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decided: December 24, 1986.


Appeals from the Order of the Pennsylvania Board of Probation and Parole in the case of William Nicastro, Parole No. 2825-H.


Nino V. Tinari, for petitioner.

Arthur R. Thomas, Assistant Chief Counsel, with him, Robert A. Greevy, Chief Counsel, for respondent.

Judges Craig and Palladino, and Senior Judge Barbieri, sitting as a panel of three. Opinion by Judge Craig.

Author: Craig

[ 102 Pa. Commw. Page 570]

Acknowledging that this court's recent decision in Keough v. Pennsylvania Board of Probation and Parole, 95 Pa. Commonwealth Ct. 252, 505 A.2d 378 (1986), is squarely on point against him, petitioner William M. Nicastro here requests that we overturn that ruling and conclude that a parolee who is ordered to serve backtime based upon the conviction of driving while under the influence of alcohol (DUI) may not receive additional backtime for the technical parole violation of consuming alcohol.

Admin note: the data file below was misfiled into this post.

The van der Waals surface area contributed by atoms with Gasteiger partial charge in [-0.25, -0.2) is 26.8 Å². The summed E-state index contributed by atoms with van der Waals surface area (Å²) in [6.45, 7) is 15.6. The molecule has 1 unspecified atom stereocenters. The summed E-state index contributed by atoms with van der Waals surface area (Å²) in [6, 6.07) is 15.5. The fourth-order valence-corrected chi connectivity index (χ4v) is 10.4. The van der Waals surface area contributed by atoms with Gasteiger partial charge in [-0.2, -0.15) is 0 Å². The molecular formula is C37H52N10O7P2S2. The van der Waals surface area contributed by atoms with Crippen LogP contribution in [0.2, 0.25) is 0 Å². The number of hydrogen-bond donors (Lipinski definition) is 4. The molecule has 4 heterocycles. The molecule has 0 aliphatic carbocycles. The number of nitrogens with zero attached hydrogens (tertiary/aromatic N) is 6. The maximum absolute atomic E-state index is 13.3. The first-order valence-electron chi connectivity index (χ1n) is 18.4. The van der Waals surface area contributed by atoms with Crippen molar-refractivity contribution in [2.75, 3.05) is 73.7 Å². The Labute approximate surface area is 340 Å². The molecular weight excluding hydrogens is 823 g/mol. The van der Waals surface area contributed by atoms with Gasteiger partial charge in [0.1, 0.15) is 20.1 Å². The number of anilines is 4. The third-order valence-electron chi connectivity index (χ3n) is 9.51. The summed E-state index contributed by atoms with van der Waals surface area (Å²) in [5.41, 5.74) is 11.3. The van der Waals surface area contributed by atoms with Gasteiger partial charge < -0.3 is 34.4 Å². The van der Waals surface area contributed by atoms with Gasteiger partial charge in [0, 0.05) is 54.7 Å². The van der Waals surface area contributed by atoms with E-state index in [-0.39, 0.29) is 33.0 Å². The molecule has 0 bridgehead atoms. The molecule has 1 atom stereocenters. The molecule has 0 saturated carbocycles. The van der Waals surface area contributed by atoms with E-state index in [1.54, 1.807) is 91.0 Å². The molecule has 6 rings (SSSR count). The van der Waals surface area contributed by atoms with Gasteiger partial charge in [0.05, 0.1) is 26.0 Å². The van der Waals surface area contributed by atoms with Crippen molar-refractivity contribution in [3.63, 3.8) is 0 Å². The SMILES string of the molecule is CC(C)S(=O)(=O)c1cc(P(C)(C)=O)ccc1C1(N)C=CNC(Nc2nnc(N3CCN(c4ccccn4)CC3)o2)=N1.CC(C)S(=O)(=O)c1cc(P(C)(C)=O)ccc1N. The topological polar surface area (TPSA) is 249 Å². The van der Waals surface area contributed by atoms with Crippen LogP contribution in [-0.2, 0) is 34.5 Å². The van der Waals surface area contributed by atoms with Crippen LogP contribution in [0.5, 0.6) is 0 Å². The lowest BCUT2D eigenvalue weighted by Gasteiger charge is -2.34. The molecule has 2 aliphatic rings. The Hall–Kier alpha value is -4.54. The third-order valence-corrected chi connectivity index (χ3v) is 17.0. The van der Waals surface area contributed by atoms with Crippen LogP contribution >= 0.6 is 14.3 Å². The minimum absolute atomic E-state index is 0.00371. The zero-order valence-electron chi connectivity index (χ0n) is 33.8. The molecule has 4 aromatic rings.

In Keough, we decided that a parolee's technical violation of consuming alcohol and his DUI conviction involved separate acts. Therefore, an order of backtime for both violations did not contravene section 21.1a(b) of the Board of Parole Act.*fn1 Nicastro contends that Keough

[ 102 Pa. Commw. Page 571]

    is no longer dispositive, arguing that Rivenbark v. Pennsylvania Board of Probation and Parole, 509 Pa. 248, 501 A.2d 1110 (1985), and its companion case, Massey v. Pennsylvania Board of Probation and Parole, 509 Pa. 256, 501 A.2d 1114 (1985), contain language which would control the present facts.